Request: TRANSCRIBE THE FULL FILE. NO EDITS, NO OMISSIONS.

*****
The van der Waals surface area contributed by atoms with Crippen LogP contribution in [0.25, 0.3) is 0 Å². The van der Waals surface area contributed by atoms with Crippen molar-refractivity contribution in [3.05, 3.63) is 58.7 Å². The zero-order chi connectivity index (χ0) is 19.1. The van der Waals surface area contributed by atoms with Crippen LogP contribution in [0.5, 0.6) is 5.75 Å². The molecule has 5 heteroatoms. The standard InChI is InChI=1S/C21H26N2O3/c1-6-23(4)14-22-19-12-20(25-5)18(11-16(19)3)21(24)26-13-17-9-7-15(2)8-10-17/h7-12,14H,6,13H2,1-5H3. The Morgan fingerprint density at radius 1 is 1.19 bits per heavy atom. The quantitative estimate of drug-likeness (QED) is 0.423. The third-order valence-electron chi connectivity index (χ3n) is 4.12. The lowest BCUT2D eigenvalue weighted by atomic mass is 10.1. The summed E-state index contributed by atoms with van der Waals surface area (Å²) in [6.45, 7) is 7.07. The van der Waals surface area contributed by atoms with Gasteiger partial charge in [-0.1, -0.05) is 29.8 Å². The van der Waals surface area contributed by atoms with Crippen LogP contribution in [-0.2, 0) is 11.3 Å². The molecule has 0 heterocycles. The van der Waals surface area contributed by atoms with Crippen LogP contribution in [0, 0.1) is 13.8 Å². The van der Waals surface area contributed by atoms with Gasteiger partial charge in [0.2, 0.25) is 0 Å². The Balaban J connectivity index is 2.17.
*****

The van der Waals surface area contributed by atoms with Crippen LogP contribution in [0.25, 0.3) is 0 Å². The van der Waals surface area contributed by atoms with Crippen molar-refractivity contribution in [3.05, 3.63) is 58.7 Å². The zero-order chi connectivity index (χ0) is 19.1. The van der Waals surface area contributed by atoms with Crippen LogP contribution in [0.5, 0.6) is 5.75 Å². The molecule has 5 heteroatoms. The standard InChI is InChI=1S/C21H26N2O3/c1-6-23(4)14-22-19-12-20(25-5)18(11-16(19)3)21(24)26-13-17-9-7-15(2)8-10-17/h7-12,14H,6,13H2,1-5H3. The Morgan fingerprint density at radius 1 is 1.19 bits per heavy atom. The quantitative estimate of drug-likeness (QED) is 0.423. The third-order valence-electron chi connectivity index (χ3n) is 4.12. The lowest BCUT2D eigenvalue weighted by atomic mass is 10.1. The summed E-state index contributed by atoms with van der Waals surface area (Å²) in [6.45, 7) is 7.07. The van der Waals surface area contributed by atoms with Gasteiger partial charge in [-0.1, -0.05) is 29.8 Å². The van der Waals surface area contributed by atoms with Crippen LogP contribution in [-0.2, 0) is 11.3 Å². The molecule has 0 heterocycles. The van der Waals surface area contributed by atoms with Crippen LogP contribution in [0, 0.1) is 13.8 Å². The van der Waals surface area contributed by atoms with Gasteiger partial charge in [0.2, 0.25) is 0 Å². The Balaban J connectivity index is 2.17.